14. Jun 4, 2014 #13

    jbunniii

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    On the bright side, few of us living today will have to endure whatever will pass for popular culture in the 22nd century. Paris Hilton, reality TV, etc. are already bad enough.

    Also: get off my lawn. :tongue:
     
  15. Jun 4, 2014 #14
    Exactly. Maybe some day :)
     
  16. Jun 4, 2014 #15

    interhacker

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    I sort of agree with Feynman, on this issue.

    https://www.youtube.com/watch?v=E1RqTP5Unr4
     
  17. Jun 4, 2014 #16

    ZapperZ

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    Who actually studied "The Universe"? I know of no one who had done that, or is doing that.

    What we do is study a small, VERY SMALL, piece of our world. Even Einstein, who a lot of people held up as "God", only studied specific aspects of field theory and mechanics. While it may have wide-ranging implications about our understanding, this was not the "universe"!

    Whoever claim to be studying, or wanting to study, "the universe", is sadly delusional or misinformed.

    Zz.
     
  18. Jun 4, 2014 #17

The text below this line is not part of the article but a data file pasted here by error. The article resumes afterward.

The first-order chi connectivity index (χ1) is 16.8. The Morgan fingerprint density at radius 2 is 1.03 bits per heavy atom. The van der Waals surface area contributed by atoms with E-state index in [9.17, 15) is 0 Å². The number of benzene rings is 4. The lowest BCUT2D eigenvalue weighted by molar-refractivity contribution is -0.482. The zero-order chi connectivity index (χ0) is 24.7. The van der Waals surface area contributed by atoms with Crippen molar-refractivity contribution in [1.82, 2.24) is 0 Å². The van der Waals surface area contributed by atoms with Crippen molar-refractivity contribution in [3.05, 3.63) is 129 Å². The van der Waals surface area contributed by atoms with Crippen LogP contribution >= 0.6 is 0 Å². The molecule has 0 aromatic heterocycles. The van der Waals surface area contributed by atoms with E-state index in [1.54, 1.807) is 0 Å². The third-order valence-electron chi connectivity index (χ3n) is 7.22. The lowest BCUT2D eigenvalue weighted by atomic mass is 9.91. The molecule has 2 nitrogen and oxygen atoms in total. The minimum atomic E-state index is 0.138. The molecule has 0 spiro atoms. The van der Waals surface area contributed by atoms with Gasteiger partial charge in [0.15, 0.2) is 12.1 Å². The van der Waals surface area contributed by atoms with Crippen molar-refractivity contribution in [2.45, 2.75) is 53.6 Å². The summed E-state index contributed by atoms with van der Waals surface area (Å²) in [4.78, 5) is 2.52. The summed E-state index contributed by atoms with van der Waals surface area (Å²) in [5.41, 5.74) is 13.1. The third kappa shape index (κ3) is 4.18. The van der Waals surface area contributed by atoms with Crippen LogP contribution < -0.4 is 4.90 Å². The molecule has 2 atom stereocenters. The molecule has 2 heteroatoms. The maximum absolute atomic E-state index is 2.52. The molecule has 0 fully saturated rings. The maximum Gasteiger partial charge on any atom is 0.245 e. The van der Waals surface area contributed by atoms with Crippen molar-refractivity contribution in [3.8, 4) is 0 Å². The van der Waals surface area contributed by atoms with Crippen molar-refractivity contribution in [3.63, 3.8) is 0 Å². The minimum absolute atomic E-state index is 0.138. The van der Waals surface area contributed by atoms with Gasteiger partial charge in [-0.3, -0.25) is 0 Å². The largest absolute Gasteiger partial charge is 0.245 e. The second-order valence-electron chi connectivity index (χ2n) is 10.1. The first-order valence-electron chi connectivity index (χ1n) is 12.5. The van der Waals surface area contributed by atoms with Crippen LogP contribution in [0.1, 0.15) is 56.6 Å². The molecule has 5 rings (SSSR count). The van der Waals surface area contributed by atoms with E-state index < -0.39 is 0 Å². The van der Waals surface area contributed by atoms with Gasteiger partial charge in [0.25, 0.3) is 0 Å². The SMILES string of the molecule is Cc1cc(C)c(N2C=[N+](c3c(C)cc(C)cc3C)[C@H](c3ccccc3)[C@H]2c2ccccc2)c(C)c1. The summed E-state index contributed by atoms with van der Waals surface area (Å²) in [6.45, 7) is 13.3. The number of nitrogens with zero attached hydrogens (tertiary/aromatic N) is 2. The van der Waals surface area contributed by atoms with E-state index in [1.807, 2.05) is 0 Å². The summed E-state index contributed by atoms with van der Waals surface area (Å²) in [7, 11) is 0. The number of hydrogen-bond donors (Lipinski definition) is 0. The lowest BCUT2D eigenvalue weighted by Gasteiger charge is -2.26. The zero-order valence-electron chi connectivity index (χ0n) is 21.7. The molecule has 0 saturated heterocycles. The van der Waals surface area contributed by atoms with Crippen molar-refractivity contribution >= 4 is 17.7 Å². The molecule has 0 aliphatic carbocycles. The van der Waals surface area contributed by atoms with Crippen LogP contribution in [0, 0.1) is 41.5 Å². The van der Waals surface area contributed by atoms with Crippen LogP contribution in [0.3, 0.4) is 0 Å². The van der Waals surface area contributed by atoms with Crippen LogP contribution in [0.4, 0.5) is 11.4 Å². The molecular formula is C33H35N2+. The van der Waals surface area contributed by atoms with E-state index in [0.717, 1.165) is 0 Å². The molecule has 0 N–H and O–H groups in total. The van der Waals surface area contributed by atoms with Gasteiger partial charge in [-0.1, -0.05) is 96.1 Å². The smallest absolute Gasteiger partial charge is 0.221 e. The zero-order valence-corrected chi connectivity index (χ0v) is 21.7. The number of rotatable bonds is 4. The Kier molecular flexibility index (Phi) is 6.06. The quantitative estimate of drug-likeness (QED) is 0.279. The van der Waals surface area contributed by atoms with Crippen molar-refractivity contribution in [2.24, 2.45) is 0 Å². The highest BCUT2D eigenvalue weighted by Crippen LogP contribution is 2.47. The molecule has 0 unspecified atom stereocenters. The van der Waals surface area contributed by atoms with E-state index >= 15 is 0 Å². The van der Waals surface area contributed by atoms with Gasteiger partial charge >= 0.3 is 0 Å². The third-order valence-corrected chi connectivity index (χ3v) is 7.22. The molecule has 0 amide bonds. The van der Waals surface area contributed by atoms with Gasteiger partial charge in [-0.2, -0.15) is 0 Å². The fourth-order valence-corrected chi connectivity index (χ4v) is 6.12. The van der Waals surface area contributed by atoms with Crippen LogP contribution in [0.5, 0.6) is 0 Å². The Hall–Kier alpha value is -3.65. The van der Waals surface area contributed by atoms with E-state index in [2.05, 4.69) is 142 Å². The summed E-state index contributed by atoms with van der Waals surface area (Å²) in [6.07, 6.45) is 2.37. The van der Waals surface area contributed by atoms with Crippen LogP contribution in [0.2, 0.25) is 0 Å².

interhacker

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    What about cosmologists, though?
     
  19. Jun 4, 2014 #18

    ZapperZ

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    And what do cosmologists study? For example, look at the various papers on cosmology. Do you think each of these papers describes our entire universe? Or do they specifically focus on a particular phenomenon or description? Dark energy isn't "The Universe", for example. Yet, there are papers on the various theoretical properties of DE, etc. This is not "The Universe"!

    It's like claiming that you study the whole cow, when all you're looking at is the hoof.

    Zz.
     
  20. Jun 4, 2014 #19

    interhacker

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    I see your point. You're right. Thanks.
     
  21. Jun 4, 2014 #20
    When I said "study the universe" I meant cosmology, astrophysics, stars, planets, space, time, matter etc. Anyway apples and oranges here... I think most people knew what I meant.

    Would you not agree that someone who studies quantum mechanics or astrophysics probably thinks more about "the universe" than a bricklayer or a computer scientist? I would think so? I absolutely love Richard Feynmans outlook on not knowing but I'm sure he had some burning questions which he would have liked to have seen answered before his passing.

    Obviously this is a problem I have and not many people can relate to it but for me there's just something about spending your entire life trying to solve a problem and never finding the answer... In Einsteins case it was his unified field theory.

    Anyway only one person here has actually stated what they would love to see answered before they pass. I would have thought as physicists and star-gazers there might have been something you've wanted to know for as long as you could remember. Do you not feel any desire to know the answer to one of your most burning questions?